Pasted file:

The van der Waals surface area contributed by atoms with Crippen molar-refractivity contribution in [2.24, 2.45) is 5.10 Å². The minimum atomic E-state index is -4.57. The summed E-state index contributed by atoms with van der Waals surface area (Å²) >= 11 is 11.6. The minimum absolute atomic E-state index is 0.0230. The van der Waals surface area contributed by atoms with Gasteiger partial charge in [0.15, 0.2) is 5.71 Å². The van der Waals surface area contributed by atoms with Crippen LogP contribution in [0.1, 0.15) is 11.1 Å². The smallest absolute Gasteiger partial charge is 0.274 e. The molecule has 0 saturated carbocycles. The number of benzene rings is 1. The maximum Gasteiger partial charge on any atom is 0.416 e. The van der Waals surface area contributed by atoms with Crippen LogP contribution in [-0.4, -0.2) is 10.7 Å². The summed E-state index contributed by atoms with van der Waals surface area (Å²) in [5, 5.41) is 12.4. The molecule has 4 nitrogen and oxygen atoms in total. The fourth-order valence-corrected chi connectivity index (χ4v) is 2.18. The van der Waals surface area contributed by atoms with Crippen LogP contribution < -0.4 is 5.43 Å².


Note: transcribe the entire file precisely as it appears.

The van der Waals surface area contributed by atoms with Crippen molar-refractivity contribution in [2.24, 2.45) is 5.10 Å². The minimum atomic E-state index is -4.57. The summed E-state index contributed by atoms with van der Waals surface area (Å²) >= 11 is 11.6. The minimum absolute atomic E-state index is 0.0230. The van der Waals surface area contributed by atoms with Gasteiger partial charge in [0.15, 0.2) is 5.71 Å². The van der Waals surface area contributed by atoms with Crippen LogP contribution in [0.1, 0.15) is 11.1 Å². The smallest absolute Gasteiger partial charge is 0.274 e. The molecule has 0 saturated carbocycles. The number of benzene rings is 1. The maximum Gasteiger partial charge on any atom is 0.416 e. The van der Waals surface area contributed by atoms with Crippen LogP contribution in [-0.4, -0.2) is 10.7 Å². The summed E-state index contributed by atoms with van der Waals surface area (Å²) in [5, 5.41) is 12.4. The molecule has 4 nitrogen and oxygen atoms in total. The fourth-order valence-corrected chi connectivity index (χ4v) is 2.18. The van der Waals surface area contributed by atoms with Crippen LogP contribution < -0.4 is 5.43 Å².